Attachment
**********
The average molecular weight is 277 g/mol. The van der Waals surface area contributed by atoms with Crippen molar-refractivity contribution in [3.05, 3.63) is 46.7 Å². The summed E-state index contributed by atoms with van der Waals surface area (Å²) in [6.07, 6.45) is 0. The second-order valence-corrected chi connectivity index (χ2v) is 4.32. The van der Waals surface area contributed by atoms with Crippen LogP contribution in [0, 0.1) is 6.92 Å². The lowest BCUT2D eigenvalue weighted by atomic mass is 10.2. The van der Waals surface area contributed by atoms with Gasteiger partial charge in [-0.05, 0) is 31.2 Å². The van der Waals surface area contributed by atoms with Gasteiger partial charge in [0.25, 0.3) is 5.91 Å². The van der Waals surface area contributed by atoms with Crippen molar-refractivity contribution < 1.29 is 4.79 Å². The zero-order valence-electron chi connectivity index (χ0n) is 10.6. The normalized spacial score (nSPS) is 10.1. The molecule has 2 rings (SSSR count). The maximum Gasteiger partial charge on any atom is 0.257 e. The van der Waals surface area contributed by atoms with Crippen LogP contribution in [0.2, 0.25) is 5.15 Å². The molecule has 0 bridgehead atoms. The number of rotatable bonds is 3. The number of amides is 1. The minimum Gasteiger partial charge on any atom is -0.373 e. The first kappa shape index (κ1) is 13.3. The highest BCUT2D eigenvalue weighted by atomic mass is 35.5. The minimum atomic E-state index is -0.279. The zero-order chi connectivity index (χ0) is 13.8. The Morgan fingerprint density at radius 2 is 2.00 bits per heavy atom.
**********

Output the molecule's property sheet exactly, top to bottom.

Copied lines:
The average molecular weight is 277 g/mol. The van der Waals surface area contributed by atoms with Crippen molar-refractivity contribution in [3.05, 3.63) is 46.7 Å². The summed E-state index contributed by atoms with van der Waals surface area (Å²) in [6.07, 6.45) is 0. The second-order valence-corrected chi connectivity index (χ2v) is 4.32. The van der Waals surface area contributed by atoms with Crippen LogP contribution in [0, 0.1) is 6.92 Å². The lowest BCUT2D eigenvalue weighted by atomic mass is 10.2. The van der Waals surface area contributed by atoms with Gasteiger partial charge in [-0.05, 0) is 31.2 Å². The van der Waals surface area contributed by atoms with Gasteiger partial charge in [0.25, 0.3) is 5.91 Å². The van der Waals surface area contributed by atoms with Crippen molar-refractivity contribution < 1.29 is 4.79 Å². The zero-order valence-electron chi connectivity index (χ0n) is 10.6. The normalized spacial score (nSPS) is 10.1. The molecule has 2 rings (SSSR count). The maximum Gasteiger partial charge on any atom is 0.257 e. The van der Waals surface area contributed by atoms with Crippen LogP contribution in [0.2, 0.25) is 5.15 Å². The molecule has 0 bridgehead atoms. The number of rotatable bonds is 3. The number of amides is 1. The minimum Gasteiger partial charge on any atom is -0.373 e. The first kappa shape index (κ1) is 13.3. The highest BCUT2D eigenvalue weighted by atomic mass is 35.5. The minimum atomic E-state index is -0.279. The zero-order chi connectivity index (χ0) is 13.8. The Morgan fingerprint density at radius 2 is 2.00 bits per heavy atom.